I purchased two of these generators along with the connecting cable so they can be used independantly, or linked together to create 4400-watts of power if I ever need it. My plans are not to use them linked together, but instead reserve one as a backup generator while the other is in use.

The Sportsman GEN2200DF is the same size and produces basically the same sound level as the Honda EU2200i but at about one-third the price of the Honda. Both companies offer the same warranty and replacement parts are easily available for both brands after the warranties expire. With the important issues basically being identical and the Sportsman being made right here in the US at a fraction of the cost, the decision wasn't really that difficult.

Also while I was deciding on which generator to go with Consumer Reports announced that 200,000 of these Honda inverter generators were being recalled due to a fuel leak and fire hazzard. That was enough to convince me that I should avoid it.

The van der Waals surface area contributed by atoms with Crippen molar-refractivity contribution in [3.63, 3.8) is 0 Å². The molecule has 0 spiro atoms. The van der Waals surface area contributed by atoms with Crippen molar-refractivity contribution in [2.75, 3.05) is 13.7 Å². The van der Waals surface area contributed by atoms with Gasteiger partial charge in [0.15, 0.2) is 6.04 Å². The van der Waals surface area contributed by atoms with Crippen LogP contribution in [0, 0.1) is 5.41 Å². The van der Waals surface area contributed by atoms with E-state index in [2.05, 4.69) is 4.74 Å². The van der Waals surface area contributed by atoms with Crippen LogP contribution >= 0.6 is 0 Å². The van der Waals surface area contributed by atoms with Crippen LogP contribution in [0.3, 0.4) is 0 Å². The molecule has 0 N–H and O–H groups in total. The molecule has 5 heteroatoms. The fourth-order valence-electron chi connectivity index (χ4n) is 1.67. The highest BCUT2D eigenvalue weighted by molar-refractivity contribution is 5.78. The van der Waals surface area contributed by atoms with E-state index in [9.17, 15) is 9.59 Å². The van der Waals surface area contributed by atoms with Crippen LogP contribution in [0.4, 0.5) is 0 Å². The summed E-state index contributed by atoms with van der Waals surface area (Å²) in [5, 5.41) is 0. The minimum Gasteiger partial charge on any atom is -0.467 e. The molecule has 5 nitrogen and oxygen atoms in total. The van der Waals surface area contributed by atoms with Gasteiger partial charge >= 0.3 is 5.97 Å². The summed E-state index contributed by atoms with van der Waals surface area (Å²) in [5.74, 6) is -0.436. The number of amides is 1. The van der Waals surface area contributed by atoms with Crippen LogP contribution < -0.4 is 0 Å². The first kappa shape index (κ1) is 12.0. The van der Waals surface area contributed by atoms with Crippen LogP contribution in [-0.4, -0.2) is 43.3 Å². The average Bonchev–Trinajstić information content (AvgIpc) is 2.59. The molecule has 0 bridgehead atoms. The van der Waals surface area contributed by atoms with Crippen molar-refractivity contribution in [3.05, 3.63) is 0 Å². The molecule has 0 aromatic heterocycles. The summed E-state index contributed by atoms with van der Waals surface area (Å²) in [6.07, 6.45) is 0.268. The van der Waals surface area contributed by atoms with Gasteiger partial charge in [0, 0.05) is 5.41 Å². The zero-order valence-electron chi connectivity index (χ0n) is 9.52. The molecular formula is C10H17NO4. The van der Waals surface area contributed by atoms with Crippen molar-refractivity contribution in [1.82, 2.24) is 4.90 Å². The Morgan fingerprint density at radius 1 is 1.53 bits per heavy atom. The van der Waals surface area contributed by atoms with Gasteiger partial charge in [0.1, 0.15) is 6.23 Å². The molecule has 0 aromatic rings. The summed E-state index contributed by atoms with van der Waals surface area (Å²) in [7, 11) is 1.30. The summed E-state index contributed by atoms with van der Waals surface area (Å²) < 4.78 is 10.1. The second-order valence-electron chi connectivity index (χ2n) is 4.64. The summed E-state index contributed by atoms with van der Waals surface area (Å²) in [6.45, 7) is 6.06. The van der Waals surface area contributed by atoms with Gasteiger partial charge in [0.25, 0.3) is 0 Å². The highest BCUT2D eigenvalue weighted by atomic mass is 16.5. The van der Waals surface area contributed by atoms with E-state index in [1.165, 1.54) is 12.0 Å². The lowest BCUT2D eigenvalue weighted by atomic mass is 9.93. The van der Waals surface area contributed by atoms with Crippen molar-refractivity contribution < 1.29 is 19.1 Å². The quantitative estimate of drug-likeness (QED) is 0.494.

For the semi-stationary generator for the house I chose the GEN4000DF which is a 4000-watt dual-fuel gasoline or propane powered generator which produces 3500 continuous watts and 4000 surge watts of power.

The 4000 watt generator has a much larger fuel tank which allows for longer runtimes on gasoline which is more convienent for use here at the house. It is able to operate for 10-hours on a tank of gasoline or 12-hours on a tank of propane at 50% loads.

With the 10% reduction of output power when using propane, and only a 2-hour difference in run times per tank of fuel between propane and gasoline, I plan to run the 4000 watt generator on gasoline and use propane as a backup fuel.